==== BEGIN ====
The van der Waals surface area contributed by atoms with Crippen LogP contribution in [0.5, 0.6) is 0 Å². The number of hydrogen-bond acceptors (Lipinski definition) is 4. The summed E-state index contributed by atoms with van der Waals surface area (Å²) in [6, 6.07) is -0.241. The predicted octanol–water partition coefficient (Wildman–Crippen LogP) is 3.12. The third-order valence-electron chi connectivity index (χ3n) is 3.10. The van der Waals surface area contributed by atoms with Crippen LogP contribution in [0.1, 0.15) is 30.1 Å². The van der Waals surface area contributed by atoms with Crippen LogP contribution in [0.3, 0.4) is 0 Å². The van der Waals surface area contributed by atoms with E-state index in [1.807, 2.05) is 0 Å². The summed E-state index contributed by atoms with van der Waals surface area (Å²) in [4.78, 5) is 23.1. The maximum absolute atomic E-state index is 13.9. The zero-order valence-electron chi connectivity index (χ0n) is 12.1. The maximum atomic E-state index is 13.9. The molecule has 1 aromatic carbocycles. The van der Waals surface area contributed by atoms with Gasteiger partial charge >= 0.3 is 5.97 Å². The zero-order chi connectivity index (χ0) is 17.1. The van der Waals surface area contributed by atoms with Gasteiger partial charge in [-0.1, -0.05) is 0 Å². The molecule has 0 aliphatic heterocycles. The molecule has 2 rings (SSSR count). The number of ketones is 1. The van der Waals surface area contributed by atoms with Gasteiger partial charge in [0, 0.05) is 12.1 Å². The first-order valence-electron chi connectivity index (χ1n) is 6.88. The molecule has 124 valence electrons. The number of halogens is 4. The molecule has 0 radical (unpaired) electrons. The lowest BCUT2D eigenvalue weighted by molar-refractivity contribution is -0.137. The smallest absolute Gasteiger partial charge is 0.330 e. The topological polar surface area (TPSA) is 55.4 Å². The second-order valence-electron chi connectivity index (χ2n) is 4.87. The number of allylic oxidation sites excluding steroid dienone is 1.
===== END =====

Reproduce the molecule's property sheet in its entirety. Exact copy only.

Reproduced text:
The van der Waals surface area contributed by atoms with Crippen LogP contribution in [0.5, 0.6) is 0 Å². The number of hydrogen-bond acceptors (Lipinski definition) is 4. The summed E-state index contributed by atoms with van der Waals surface area (Å²) in [6, 6.07) is -0.241. The predicted octanol–water partition coefficient (Wildman–Crippen LogP) is 3.12. The third-order valence-electron chi connectivity index (χ3n) is 3.10. The van der Waals surface area contributed by atoms with Crippen LogP contribution in [0.1, 0.15) is 30.1 Å². The van der Waals surface area contributed by atoms with Crippen LogP contribution in [0.3, 0.4) is 0 Å². The van der Waals surface area contributed by atoms with E-state index in [1.807, 2.05) is 0 Å². The summed E-state index contributed by atoms with van der Waals surface area (Å²) in [4.78, 5) is 23.1. The maximum absolute atomic E-state index is 13.9. The zero-order valence-electron chi connectivity index (χ0n) is 12.1. The maximum atomic E-state index is 13.9. The molecule has 1 aromatic carbocycles. The van der Waals surface area contributed by atoms with Gasteiger partial charge >= 0.3 is 5.97 Å². The zero-order chi connectivity index (χ0) is 17.1. The van der Waals surface area contributed by atoms with Gasteiger partial charge in [-0.1, -0.05) is 0 Å². The molecule has 0 aliphatic heterocycles. The molecule has 2 rings (SSSR count). The number of ketones is 1. The van der Waals surface area contributed by atoms with Gasteiger partial charge in [0, 0.05) is 12.1 Å². The first-order valence-electron chi connectivity index (χ1n) is 6.88. The molecule has 124 valence electrons. The number of halogens is 4. The molecule has 0 radical (unpaired) electrons. The lowest BCUT2D eigenvalue weighted by molar-refractivity contribution is -0.137. The smallest absolute Gasteiger partial charge is 0.330 e. The topological polar surface area (TPSA) is 55.4 Å². The second-order valence-electron chi connectivity index (χ2n) is 4.87. The number of allylic oxidation sites excluding steroid dienone is 1.